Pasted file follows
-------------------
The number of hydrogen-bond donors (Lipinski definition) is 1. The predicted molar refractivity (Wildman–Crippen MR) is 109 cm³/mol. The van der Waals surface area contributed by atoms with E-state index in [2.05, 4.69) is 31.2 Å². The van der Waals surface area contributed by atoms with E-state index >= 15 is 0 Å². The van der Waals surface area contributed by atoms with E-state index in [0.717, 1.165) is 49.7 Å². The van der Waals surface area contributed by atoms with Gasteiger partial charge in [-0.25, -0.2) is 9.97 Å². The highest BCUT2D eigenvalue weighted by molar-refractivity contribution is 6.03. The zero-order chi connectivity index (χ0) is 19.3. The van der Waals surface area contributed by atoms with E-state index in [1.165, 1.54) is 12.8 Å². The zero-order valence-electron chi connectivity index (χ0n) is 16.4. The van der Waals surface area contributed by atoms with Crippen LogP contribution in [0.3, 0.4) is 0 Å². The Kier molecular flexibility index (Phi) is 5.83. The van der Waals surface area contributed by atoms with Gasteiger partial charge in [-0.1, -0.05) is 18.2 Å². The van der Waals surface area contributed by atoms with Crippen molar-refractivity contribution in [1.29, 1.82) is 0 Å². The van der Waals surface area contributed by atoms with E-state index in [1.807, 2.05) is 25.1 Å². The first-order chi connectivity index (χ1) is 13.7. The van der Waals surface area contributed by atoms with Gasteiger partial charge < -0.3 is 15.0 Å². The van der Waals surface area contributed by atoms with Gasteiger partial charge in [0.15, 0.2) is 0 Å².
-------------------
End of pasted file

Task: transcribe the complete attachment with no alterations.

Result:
The number of hydrogen-bond donors (Lipinski definition) is 1. The predicted molar refractivity (Wildman–Crippen MR) is 109 cm³/mol. The van der Waals surface area contributed by atoms with E-state index in [2.05, 4.69) is 31.2 Å². The van der Waals surface area contributed by atoms with E-state index >= 15 is 0 Å². The van der Waals surface area contributed by atoms with E-state index in [0.717, 1.165) is 49.7 Å². The van der Waals surface area contributed by atoms with Gasteiger partial charge in [-0.25, -0.2) is 9.97 Å². The highest BCUT2D eigenvalue weighted by molar-refractivity contribution is 6.03. The zero-order chi connectivity index (χ0) is 19.3. The van der Waals surface area contributed by atoms with E-state index in [1.165, 1.54) is 12.8 Å². The zero-order valence-electron chi connectivity index (χ0n) is 16.4. The van der Waals surface area contributed by atoms with Crippen LogP contribution in [0.3, 0.4) is 0 Å². The Kier molecular flexibility index (Phi) is 5.83. The van der Waals surface area contributed by atoms with Gasteiger partial charge in [-0.1, -0.05) is 18.2 Å². The van der Waals surface area contributed by atoms with Crippen molar-refractivity contribution in [1.29, 1.82) is 0 Å². The van der Waals surface area contributed by atoms with E-state index in [1.807, 2.05) is 25.1 Å². The first-order chi connectivity index (χ1) is 13.7. The van der Waals surface area contributed by atoms with Gasteiger partial charge < -0.3 is 15.0 Å². The van der Waals surface area contributed by atoms with Gasteiger partial charge in [0.15, 0.2) is 0 Å².